Tuesday, September 4, 2018

Four former--and haunted--classmates. A small town simmering with racism, political strife and broken dreams. Stephen Markley talks about his gorgeous, gorgeous debut novel: OHIO.

Stephen Markley's stunning debut Ohio centers on four former classmates and the simmering summer that brings them all together. And it's on the Best Books of Summer from * Vulture * Time * New York Post * The Millions *.

 He is also the author of Publish This Book and Tales of Iceland. He is a graduate of the Iowa Writers Workshop and his essays and short fiction can be found scattered across the Internet. He currently lives in Los Angeles. I'm so thrilled to have him here. Thank you so much, Stephen!

I always, always want to know why this book now? What made you feel you had to write this?

I’d been trying to write a version of this novel for maybe a decade. It’s not so much you choose the book, but eventually the book chooses you. It went through so many revisions, re-imaginings, re-interpretations. It’s always a process of discovery, which is why it’s so simultaneously fun and frustrating.

Why did you set it in Ohio? I think it’s a brilliant choice, but I would love to hear your thoughts on it.

I’m from a small town in Ohio not too dissimilar from New Canaan. There’s a lot about that place I still love, and a lot that about growing up there that has stayed with me. That place and the friends from there are never far from my heart or mind. The fact that an archetypal town based on my own suddenly smacks headlong into the zeitgeist was just a lucky/unlucky accident.

I also loved the ambitious structure—the course of one night, flashbacks that read as front stories—everything coming together to unfold deeper, more powerful truths. How difficult was this to do? And was this always the structure you wanted to use?

Yes, it was difficult, and getting the structure right took a long time. I think there’s something about the degree of difficulty with a project that attracts me. Novels and films that play with time, that leave you off-balance, that take you backwards and forwards and occasionally sideways, I almost feel like they have the potential—if you get it right—to draw you in more deeply than a straightforward linear narrative. Of course, it’s also easy to make a total mess of your story.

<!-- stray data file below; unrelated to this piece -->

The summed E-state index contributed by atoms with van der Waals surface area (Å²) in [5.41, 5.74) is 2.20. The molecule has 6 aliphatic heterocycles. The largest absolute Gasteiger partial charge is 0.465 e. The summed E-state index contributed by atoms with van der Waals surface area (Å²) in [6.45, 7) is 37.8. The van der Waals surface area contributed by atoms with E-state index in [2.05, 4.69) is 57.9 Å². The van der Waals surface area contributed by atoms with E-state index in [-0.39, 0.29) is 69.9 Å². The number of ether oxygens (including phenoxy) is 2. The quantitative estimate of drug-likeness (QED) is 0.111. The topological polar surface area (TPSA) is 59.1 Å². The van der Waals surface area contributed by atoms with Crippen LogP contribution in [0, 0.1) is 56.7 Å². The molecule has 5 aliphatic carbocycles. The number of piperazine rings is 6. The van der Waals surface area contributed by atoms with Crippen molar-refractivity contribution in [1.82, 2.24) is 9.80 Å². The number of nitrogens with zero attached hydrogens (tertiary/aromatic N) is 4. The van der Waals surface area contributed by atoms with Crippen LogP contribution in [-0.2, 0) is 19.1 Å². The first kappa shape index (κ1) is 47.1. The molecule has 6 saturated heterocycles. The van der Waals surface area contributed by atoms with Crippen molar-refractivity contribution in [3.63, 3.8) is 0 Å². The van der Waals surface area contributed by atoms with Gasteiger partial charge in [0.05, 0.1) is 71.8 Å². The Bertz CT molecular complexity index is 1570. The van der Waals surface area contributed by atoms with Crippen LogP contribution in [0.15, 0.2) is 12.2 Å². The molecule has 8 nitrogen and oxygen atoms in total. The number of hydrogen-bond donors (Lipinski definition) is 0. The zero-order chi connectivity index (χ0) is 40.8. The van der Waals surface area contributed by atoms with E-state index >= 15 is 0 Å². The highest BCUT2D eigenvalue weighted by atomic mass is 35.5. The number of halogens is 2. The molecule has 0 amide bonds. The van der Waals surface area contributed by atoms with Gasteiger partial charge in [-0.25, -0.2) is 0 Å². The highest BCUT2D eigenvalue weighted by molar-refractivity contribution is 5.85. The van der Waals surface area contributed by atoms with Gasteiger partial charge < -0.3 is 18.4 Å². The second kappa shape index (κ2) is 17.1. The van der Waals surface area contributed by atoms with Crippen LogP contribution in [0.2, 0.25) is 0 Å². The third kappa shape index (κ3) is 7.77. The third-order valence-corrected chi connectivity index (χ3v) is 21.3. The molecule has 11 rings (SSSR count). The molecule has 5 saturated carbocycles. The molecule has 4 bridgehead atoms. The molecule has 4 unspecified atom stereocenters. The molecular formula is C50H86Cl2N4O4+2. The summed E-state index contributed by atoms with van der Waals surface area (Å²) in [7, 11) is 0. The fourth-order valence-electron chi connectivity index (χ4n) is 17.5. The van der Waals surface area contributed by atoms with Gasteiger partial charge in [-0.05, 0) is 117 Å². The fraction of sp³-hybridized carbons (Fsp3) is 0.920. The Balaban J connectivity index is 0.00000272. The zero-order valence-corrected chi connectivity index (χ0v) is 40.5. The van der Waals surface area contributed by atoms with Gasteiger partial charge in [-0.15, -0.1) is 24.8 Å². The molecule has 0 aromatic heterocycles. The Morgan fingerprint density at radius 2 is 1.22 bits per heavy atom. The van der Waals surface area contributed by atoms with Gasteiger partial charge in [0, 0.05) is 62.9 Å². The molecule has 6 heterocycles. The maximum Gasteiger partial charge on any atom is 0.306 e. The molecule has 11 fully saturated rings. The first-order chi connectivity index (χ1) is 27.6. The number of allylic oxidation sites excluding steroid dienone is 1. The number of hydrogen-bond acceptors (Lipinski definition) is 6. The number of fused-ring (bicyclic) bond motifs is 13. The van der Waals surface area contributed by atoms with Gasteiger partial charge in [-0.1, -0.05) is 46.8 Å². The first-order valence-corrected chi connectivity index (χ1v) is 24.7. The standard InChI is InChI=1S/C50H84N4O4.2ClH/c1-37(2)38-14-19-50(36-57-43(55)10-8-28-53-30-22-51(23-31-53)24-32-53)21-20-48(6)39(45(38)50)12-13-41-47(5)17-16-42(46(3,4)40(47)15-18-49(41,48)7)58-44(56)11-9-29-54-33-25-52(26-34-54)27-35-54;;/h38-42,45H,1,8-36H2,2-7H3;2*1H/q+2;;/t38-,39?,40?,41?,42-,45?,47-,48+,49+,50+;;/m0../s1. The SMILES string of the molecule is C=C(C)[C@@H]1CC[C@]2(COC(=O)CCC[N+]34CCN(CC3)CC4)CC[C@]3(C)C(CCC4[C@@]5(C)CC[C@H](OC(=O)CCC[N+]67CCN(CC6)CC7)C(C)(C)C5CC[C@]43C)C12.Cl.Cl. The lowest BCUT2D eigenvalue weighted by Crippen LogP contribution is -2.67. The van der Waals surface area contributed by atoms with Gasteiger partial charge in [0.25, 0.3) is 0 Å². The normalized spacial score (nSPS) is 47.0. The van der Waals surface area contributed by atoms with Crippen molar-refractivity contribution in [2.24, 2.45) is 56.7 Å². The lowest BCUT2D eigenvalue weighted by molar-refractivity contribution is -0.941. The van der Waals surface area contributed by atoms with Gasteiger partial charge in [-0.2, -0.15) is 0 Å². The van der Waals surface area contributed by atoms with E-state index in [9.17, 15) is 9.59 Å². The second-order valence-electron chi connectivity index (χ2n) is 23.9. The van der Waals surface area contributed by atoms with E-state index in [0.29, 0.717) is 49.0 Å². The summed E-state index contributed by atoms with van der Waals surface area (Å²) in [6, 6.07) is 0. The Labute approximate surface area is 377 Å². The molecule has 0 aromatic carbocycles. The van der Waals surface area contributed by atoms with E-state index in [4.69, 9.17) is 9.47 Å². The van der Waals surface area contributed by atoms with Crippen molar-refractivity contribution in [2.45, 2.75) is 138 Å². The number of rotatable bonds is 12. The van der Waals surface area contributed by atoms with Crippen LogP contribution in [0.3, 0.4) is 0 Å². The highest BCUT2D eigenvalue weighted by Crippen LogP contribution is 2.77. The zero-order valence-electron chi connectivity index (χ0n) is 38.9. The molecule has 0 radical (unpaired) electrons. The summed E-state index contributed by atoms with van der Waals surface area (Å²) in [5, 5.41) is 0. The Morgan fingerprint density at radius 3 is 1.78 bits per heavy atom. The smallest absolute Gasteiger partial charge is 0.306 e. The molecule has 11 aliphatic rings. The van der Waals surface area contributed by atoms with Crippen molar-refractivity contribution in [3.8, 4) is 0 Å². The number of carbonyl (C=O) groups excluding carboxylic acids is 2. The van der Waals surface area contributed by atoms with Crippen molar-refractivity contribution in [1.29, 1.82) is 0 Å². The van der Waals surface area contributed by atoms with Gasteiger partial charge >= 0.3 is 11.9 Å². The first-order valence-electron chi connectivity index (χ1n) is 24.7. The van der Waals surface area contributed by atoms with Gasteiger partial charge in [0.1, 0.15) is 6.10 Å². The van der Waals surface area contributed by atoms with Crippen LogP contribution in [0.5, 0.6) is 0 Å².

I always also want to know what surprised you when you finished the novel—was their something you wanted to explore and then the answer was something different than what you expected?

I guess I was somewhat taken aback by how intimate it felt, especially when I got the page proofs back and there’d been a bit of space between the last sentence I wrote and actually reading the thing as it would appear in book form. I was like, “Who would’ve thought that’s what this book would turn out to be?” But that’s what makes writing fiction such a gobsmackingly thrilling exercise: because even the author isn’t really in control of it, and what you have in your head is never quite what makes it to the page.

What’s obsessing you now and why?

Climate change mostly. It’s what we should all be obsessed about, but it remains maddeningly far from the forefront of just about any discussion anywhere.

What question didn’t I ask that I should have?

Now that you both live in Los Angeles do you think you and LeBron will become close friends?

Answer: I’m not sure—he’s in Brentwood and I’m on the east side, so traffic could make it tough. But whenever he feels like hanging out, I’m available.

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